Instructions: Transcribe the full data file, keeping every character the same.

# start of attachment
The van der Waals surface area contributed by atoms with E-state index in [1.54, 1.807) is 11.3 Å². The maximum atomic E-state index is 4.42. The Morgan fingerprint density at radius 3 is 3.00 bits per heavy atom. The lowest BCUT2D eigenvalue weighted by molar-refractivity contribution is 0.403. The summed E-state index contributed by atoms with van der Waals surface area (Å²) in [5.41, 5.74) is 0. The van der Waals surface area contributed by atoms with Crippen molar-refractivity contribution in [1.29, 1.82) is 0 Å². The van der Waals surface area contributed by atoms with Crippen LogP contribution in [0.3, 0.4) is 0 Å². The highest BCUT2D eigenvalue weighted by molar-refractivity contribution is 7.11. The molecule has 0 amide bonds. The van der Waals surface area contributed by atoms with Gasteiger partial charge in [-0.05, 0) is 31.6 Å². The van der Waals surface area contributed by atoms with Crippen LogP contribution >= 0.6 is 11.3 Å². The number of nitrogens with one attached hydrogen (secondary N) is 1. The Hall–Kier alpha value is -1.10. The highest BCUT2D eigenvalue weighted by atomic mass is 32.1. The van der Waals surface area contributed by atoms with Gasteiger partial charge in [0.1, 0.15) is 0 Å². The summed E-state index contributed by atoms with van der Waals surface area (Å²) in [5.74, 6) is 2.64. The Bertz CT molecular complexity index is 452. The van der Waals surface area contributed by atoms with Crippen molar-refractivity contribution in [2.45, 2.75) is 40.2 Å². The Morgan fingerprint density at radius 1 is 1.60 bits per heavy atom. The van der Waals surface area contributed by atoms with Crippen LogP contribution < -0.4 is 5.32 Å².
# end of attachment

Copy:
The van der Waals surface area contributed by atoms with E-state index in [1.54, 1.807) is 11.3 Å². The maximum atomic E-state index is 4.42. The Morgan fingerprint density at radius 3 is 3.00 bits per heavy atom. The lowest BCUT2D eigenvalue weighted by molar-refractivity contribution is 0.403. The summed E-state index contributed by atoms with van der Waals surface area (Å²) in [5.41, 5.74) is 0. The van der Waals surface area contributed by atoms with Crippen molar-refractivity contribution in [1.29, 1.82) is 0 Å². The van der Waals surface area contributed by atoms with Crippen LogP contribution in [0.3, 0.4) is 0 Å². The highest BCUT2D eigenvalue weighted by molar-refractivity contribution is 7.11. The molecule has 0 amide bonds. The van der Waals surface area contributed by atoms with Gasteiger partial charge in [-0.05, 0) is 31.6 Å². The van der Waals surface area contributed by atoms with Crippen LogP contribution >= 0.6 is 11.3 Å². The number of nitrogens with one attached hydrogen (secondary N) is 1. The Hall–Kier alpha value is -1.10. The highest BCUT2D eigenvalue weighted by atomic mass is 32.1. The van der Waals surface area contributed by atoms with Gasteiger partial charge in [0.1, 0.15) is 0 Å². The summed E-state index contributed by atoms with van der Waals surface area (Å²) in [5.74, 6) is 2.64. The Bertz CT molecular complexity index is 452. The van der Waals surface area contributed by atoms with Crippen molar-refractivity contribution in [2.45, 2.75) is 40.2 Å². The Morgan fingerprint density at radius 1 is 1.60 bits per heavy atom. The van der Waals surface area contributed by atoms with Crippen LogP contribution < -0.4 is 5.32 Å².